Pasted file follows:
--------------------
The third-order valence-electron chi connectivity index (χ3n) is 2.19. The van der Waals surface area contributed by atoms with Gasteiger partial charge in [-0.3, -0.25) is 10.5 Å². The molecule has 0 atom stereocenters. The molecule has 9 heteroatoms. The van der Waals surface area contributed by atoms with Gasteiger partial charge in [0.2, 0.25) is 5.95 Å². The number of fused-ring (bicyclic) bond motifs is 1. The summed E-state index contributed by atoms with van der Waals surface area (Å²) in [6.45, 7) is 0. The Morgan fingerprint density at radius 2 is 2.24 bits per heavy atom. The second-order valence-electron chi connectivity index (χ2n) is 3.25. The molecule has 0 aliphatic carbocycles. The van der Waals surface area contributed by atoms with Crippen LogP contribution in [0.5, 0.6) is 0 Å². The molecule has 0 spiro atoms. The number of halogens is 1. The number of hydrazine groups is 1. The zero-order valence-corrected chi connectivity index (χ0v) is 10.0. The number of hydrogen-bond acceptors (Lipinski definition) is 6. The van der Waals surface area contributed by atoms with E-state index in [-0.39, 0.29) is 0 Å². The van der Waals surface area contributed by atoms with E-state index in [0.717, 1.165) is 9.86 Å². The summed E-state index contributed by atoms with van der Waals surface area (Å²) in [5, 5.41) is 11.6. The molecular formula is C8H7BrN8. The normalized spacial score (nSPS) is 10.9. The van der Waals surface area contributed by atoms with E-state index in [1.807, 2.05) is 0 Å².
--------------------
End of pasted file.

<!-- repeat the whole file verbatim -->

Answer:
The third-order valence-electron chi connectivity index (χ3n) is 2.19. The van der Waals surface area contributed by atoms with Gasteiger partial charge in [-0.3, -0.25) is 10.5 Å². The molecule has 0 atom stereocenters. The molecule has 9 heteroatoms. The van der Waals surface area contributed by atoms with Gasteiger partial charge in [0.2, 0.25) is 5.95 Å². The number of fused-ring (bicyclic) bond motifs is 1. The summed E-state index contributed by atoms with van der Waals surface area (Å²) in [6.45, 7) is 0. The Morgan fingerprint density at radius 2 is 2.24 bits per heavy atom. The second-order valence-electron chi connectivity index (χ2n) is 3.25. The molecule has 0 aliphatic carbocycles. The van der Waals surface area contributed by atoms with Crippen LogP contribution in [0.5, 0.6) is 0 Å². The molecule has 0 spiro atoms. The number of halogens is 1. The number of hydrazine groups is 1. The zero-order valence-corrected chi connectivity index (χ0v) is 10.0. The number of hydrogen-bond acceptors (Lipinski definition) is 6. The van der Waals surface area contributed by atoms with E-state index in [-0.39, 0.29) is 0 Å². The van der Waals surface area contributed by atoms with E-state index in [0.717, 1.165) is 9.86 Å². The summed E-state index contributed by atoms with van der Waals surface area (Å²) in [5, 5.41) is 11.6. The molecular formula is C8H7BrN8. The normalized spacial score (nSPS) is 10.9. The van der Waals surface area contributed by atoms with E-state index in [1.807, 2.05) is 0 Å².